Let me ask you this – and be honest: are you bothered more by someone slightly nihilistic (a.k.a. A REALIST) or by somebody stumbling through life on the “sunshine and rainbows” kick preaching good vibes and totally denying the existence of any type of challenges or other situations they perceive as negative? The latter people are all over and they are just creepy.
Leave it to homo sapiens to think that their swollen-frontal lobe and associated ability to think about d
I’ve done a lot of reading into the psychology behind this, including the role of the evolution of the human brain, and the subject is fascinating
The Denial of Death is a 1973 work by Ernest Becker. It’s a book well worth reading and actually netted him a posthumous Pulitzer Prize. In it, Becker argues that what we know as human civilization is just one big reaction to the knowledge that we are mortal. Because we can’t accept that we won’t live forever and ego requires us to attempt to leave our mark
We kill each other over arbitrary missions that dwell within a society we fabricated in an attempt to circumvent death and live forever.
I can’t make this shit up.
So, wait, does this mean I think all is futile?
“But Jonny, it all has to mean something!” They tell me.
Look, Bunky, if you really think this all has to mean something, consider the fact that eventually the Sun is going to run out of gas, become a Red Giant, and boil off the oceans, rendering the Earth unlivable until that wonderful day when it finally consumes the orbit of the planet. And all the tick marks you left scratched into the mountain you chose to live beside are going to be gone and irrelevant as your life was.
Concerned about the “impact” you are making on the planet. Bruh, nothing will be here.
Of course, as it goes with the cosmic gag-reel that is life, elsewhere in the universe, another being will somehow manage to evolve an oversized frontal lobe, gain the gift of existential dread, invent the next Sega Genesis game console, and roam whatever planet it dwells on convinced that it is more important than reality suggests.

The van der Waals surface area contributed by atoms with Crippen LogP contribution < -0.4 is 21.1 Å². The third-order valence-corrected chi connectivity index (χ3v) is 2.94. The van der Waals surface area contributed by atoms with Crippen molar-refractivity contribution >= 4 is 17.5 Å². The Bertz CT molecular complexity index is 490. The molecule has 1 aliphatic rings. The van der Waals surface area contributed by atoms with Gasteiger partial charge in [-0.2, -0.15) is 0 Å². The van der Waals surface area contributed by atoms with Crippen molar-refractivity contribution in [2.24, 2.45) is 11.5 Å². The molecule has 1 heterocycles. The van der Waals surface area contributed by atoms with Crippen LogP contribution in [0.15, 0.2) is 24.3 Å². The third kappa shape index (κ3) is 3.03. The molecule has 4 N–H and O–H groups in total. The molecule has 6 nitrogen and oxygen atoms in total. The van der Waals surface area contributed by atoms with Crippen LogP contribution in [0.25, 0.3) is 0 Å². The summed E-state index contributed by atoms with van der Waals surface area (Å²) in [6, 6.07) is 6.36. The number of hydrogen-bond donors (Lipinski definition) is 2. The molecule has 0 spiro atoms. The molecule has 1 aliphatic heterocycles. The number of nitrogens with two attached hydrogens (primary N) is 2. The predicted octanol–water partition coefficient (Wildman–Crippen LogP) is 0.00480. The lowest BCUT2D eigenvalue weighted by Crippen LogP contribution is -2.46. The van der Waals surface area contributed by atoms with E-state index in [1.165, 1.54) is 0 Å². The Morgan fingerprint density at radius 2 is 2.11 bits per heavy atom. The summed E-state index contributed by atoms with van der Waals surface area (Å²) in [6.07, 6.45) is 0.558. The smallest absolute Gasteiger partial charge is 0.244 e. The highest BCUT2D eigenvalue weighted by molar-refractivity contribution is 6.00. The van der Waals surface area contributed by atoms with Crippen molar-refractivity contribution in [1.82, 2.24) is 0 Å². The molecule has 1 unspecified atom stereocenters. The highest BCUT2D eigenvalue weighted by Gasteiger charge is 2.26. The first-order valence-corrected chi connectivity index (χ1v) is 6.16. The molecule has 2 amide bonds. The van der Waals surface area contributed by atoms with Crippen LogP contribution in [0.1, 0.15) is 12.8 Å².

In case you haven’t figured it out, I’m a fairly staunch atheist, but that doesn’t necessarily mean that I don’t have some sort of “spirituality” about me. I do. I’m a Licensed Massage Therapist, so a certain degree of “connectivity”, so to speak, comes with the territory. In the past, I have asserted that self-awareness is of foundational importance, and I still have not changed my stance on this. The personal mission statement that you read earlier in this article is the essence of what I want to do on this planet while I’m here and is the culmination of decades of self-exploration, trial and error, meditation, screwing around, and good old-fashioned talk therapy with mental health professionals.
My first real foray into building a personal mission statement came after my first leadership workshop as a Second Class Petty Officer in the US Navy (back in 2002!) and was based off of 7 Habits of Highly Effective People by Stephen R. Covey (which was published in 1989 and I STILL recommend as one of the more relevant self-help books). Covey does a great job of outlining precisely how to do this, but my first iterations were absolute disasters. It wasn’t for lack of trying, but rather lack of life experience – aka knowing who I was – as I was only 20 or 21 in 2002 and didn’t know my ass from my elbow. Interestingly, I still don’t know my ass from my elbow, but I do know when I’m completely bullshitting myself, which is a handy skill to have when constructing a mission statement.